There are two schools of thought when it comes to marketing a game. One requires the developer be patient and trust that the project they are working on is one that the market desires, that they will go absolutely bananas over once it is announced. The other, however, is a more community-based approach, whereby the project is allowed to evolve under the watchful eye of curious gamers, and makes several appearances at numerous press and trade events.
While not many developers are known for adhering to the arguably riskier latter route, there are a select, admired few that do — developers like Bethesda and Valve. And then there are those, like id Software, who see the advantage in such a strategy, and have vowed to stick to try it from here on out.
Several different factors certainly played a part in id’s decision, but Tim Willits cites the botched marketing of Rage as a major contributor. Willits admits that id showed Rage far too early, well before it was ready to be scrutinized by the media and the gaming public. The game itself was unveiled way back in 2009, but it wasn’t until last year that the post-apocalyptic shooter hit store shelves.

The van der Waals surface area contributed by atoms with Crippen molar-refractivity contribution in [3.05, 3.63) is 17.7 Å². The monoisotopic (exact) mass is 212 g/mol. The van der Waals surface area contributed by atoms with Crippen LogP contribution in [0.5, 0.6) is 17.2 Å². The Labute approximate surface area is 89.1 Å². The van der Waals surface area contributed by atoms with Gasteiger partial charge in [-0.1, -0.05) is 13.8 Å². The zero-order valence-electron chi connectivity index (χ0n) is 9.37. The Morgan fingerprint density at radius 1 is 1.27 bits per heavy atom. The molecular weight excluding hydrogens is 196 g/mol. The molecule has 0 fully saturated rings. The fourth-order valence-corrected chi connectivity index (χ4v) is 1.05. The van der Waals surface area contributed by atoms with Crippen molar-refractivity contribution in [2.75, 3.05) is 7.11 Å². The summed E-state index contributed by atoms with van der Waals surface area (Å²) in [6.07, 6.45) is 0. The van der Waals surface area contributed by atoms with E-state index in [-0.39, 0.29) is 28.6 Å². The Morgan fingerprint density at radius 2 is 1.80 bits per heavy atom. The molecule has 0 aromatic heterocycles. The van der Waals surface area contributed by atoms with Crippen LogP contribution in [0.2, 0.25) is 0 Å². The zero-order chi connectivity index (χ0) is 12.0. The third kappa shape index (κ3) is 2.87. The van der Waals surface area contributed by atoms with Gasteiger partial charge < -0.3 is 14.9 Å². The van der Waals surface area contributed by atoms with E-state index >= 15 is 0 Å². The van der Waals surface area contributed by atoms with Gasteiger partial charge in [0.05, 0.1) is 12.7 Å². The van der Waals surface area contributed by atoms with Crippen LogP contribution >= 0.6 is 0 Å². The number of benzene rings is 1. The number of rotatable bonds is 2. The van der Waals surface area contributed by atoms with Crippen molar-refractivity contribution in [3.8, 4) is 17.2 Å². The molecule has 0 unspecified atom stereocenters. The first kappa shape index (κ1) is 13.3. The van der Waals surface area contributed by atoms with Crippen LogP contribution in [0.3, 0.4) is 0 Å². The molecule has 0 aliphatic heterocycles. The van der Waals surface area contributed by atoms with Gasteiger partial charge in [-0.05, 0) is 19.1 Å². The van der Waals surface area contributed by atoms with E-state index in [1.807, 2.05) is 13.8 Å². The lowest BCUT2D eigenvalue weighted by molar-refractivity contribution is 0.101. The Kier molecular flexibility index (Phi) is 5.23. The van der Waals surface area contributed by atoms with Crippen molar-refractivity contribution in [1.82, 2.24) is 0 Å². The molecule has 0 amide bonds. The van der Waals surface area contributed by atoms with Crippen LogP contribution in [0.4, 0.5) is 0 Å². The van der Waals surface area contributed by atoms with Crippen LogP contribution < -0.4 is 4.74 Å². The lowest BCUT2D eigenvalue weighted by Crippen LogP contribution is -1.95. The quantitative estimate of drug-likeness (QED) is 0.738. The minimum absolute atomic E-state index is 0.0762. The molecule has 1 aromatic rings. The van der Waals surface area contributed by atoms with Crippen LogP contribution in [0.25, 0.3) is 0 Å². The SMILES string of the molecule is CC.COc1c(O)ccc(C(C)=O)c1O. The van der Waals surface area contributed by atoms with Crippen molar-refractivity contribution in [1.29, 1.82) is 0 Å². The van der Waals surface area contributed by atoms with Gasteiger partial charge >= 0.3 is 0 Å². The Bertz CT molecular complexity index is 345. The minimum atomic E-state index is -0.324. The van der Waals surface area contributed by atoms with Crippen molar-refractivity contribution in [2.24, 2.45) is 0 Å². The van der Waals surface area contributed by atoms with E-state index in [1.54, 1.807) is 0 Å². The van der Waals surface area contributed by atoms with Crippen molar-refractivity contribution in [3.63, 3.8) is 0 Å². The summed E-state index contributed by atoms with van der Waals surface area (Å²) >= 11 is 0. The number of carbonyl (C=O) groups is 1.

One of biggest concerns id Software, or more specifically Willits, had when they were first showing off Rage was that players wouldn’t understand the vehicle combat. So the developer invested heavily in explaining that first, and unfortunately gave players a distorted perspective on the title’s core gameplay.
In the future Willits doesn’t mind if gamers know they are working on a project, like we all assume Valve is with Half-Life 3, but doesn’t want to unveil it until he time is right. It’s the ten-month “campaign” that started with the unveiling of Skyrim at the VGAs that Willits thinks is “perfect.”
That isn’t to say the finished product was perfect, it had more than its fair share of flaws, but the marketing approach id Software undertakes in the future will be substantially different. Meaning we won’t be seeing anything about Doom 4 until 10-months before it releases.
Do you agree that Rage was shown off too early or did the game just need more time in development? How do you feel about developers employing the Valve approach to marketing games?